The formula means that when you or I walk into a LensCrafters, or a Sunglass Hut, or an Óticas Carol (which has 950 branches in Brazil), or a Xueliang Glasses in Shanghai, or a Ming Long store in Hong Kong, around 80 percent of the frames on display will be made by Luxottica.
In the factory in Agordo, I saw dual-armed robots pinning together the front and temples of Ray-Ban Wayfarers, and basket after basket of metal frames being dunked in a series of chemical baths to coat and color them. Glasses may appear to be relatively simple objects, but they involve between 180 and 230 manufacturing stages. Luxottica can take a pencil sketch to global production in about three weeks. “We are in a closed loop,” said Giorgio Striano, Luxottica’s chief operating officer. Taking into account all the different colors and face shapes (Japanese noses are not the same as Latino noses), Luxottica has around 27,000 models in production at any one time. Its plants turn out 400,000 pairs of frames per day. I asked Striano if any other company came close. “I think nobody,” he said.
Del Vecchio’s second great strategy is the one that changed the nature of the optical business—and that was to combine it with the fashion industry. In 1988, he signed a licensing deal with Giorgio Armani. Until then, consumers in Europe and America who wanted fancy spectacles had to rely on staid industry names such as Zeiss, Rodenstock, and Silhouette. After the Armani deal, they could buy Prada, Gucci, or Chanel, and they were willing to pay for it. “It created something,” as one Luxottica manager artfully told me, “to make the needs where probably they are not.”
Lenses are the pixie dust of the optical business. Barely anyone knows what they are made of, how they are constructed, or, especially at the high end, exactly how they work. The profit margins within the optical business are a closely guarded secret, but insiders explained to me that while optometrists might sell frames for 2 or 2.5 times their wholesale price, it is the lenses where they make the most money, charging markups of 700 or 800 percent. The largest margins of all are on complex progressive lenses and protective coatings—for scratch resistance, or to cut out blue light—features that cost Essilor a few cents to make, and which optometrists sell for between $25 and $50 a pop. Even Luxottica executives are awed by this. “Nobody knows how much lenses cost,” one former marketing manager said. “The consumers don’t know. Nobody knows.”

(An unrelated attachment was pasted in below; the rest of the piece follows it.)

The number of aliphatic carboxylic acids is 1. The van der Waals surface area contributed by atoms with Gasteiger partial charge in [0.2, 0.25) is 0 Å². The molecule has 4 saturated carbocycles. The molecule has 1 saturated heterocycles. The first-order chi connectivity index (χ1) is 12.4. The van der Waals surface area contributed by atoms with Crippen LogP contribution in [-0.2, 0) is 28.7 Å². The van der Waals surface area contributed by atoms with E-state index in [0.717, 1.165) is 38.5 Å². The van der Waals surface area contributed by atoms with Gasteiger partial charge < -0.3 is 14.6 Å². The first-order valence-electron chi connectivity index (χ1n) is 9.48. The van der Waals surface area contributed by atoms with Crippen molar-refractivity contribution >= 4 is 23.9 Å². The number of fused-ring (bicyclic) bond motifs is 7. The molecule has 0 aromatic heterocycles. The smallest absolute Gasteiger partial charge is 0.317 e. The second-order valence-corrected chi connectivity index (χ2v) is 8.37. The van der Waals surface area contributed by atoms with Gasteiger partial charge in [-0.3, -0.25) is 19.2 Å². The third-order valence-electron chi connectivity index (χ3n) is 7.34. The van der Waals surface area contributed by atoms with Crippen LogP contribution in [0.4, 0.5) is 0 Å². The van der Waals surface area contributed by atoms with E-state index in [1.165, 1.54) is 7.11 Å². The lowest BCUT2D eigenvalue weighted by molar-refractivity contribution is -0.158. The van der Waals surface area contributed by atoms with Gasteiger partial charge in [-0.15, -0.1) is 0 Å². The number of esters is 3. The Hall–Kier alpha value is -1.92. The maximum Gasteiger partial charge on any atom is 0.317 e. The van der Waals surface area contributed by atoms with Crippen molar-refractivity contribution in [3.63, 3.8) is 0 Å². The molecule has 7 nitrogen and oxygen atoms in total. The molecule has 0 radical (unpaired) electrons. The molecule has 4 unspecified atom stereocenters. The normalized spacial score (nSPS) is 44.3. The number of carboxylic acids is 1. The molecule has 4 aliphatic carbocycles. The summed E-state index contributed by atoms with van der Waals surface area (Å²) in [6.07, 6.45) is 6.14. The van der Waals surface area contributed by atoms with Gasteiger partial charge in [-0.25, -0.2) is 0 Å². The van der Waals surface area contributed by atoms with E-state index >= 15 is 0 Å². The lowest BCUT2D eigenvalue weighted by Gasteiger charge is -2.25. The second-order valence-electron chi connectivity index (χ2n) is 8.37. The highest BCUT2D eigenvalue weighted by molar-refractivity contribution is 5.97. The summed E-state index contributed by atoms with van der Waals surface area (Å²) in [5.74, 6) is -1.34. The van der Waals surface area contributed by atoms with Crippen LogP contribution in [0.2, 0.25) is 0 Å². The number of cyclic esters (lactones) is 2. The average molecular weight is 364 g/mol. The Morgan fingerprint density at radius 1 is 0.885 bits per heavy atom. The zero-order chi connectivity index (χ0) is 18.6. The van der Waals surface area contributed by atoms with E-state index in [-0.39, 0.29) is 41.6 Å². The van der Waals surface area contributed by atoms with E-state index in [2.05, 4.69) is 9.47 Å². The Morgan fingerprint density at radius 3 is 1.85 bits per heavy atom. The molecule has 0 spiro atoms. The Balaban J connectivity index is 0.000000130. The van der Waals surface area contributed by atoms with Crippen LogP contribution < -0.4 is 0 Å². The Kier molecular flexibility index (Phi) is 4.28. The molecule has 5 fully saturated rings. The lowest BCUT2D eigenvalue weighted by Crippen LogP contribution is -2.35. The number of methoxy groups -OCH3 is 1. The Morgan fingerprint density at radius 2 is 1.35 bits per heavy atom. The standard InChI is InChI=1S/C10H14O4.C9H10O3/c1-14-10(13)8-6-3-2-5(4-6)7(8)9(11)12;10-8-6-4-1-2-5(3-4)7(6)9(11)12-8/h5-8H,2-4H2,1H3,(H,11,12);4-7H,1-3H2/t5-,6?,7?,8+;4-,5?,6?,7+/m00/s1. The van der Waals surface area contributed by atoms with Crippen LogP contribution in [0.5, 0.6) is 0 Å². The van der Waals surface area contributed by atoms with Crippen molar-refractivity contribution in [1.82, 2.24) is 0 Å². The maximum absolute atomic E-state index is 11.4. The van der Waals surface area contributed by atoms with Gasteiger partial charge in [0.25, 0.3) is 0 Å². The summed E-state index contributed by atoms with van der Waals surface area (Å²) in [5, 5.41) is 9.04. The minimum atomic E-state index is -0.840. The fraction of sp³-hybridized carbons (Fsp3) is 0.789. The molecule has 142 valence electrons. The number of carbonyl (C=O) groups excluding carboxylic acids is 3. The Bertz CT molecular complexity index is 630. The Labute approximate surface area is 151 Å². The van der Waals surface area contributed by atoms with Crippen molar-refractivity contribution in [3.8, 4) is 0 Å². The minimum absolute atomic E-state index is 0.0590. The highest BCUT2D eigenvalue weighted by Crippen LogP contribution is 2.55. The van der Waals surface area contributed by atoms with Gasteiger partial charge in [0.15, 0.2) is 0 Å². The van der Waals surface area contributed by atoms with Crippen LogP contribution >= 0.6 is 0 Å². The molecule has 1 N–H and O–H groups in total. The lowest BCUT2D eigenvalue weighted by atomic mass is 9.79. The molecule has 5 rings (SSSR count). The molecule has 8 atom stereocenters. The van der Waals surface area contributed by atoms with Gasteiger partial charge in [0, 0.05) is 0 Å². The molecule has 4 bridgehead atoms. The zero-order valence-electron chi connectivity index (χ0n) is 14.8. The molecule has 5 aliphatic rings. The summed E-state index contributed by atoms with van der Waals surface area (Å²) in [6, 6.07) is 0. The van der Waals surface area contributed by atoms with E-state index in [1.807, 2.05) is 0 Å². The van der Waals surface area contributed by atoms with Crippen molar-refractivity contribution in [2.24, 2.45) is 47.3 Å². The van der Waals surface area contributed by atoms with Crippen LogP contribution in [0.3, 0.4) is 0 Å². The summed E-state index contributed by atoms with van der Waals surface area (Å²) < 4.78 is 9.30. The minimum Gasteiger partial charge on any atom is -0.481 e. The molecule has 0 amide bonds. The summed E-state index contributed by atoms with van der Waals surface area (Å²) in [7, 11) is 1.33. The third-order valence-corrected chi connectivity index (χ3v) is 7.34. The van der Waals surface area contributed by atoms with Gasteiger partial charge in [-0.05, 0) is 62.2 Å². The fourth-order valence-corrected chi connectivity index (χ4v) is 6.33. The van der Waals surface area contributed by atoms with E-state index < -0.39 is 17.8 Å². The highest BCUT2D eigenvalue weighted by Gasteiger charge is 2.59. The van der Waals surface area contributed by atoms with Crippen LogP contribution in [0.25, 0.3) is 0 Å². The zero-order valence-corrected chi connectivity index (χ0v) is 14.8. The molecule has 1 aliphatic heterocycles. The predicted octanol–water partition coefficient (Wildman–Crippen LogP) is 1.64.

Essilor holds more than 8,000 patents and funds university ophthalmology chairs around the world. In deals that rarely make the business pages, Essilor buys up Belgian optical laboratories, Chinese resin manufacturers, Israeli instrument makers, and British e-commerce websites. Within the industry, Essilor is regarded as a kind of unstoppable, enveloping tide.
The question now is whether there is anyone, beyond its shareholders, that will be able to hold EssilorLuxottica to account. I’m not sure there is.
“There is nothing close to that firepower once the combination is done,” said Norbert Gorny, Essilor’s head of R&D. And I thought about how one of the telling aspects of wearing glasses is that they help you notice everything else—and for the most part, see the world as it actually is—but it is only occasionally, through a chance reflection, or when you really take a moment to stop and look, that you see what is sitting on the top of your nose.
Excerpted from an article that originally appeared in The Guardian. Reprinted with permission. ■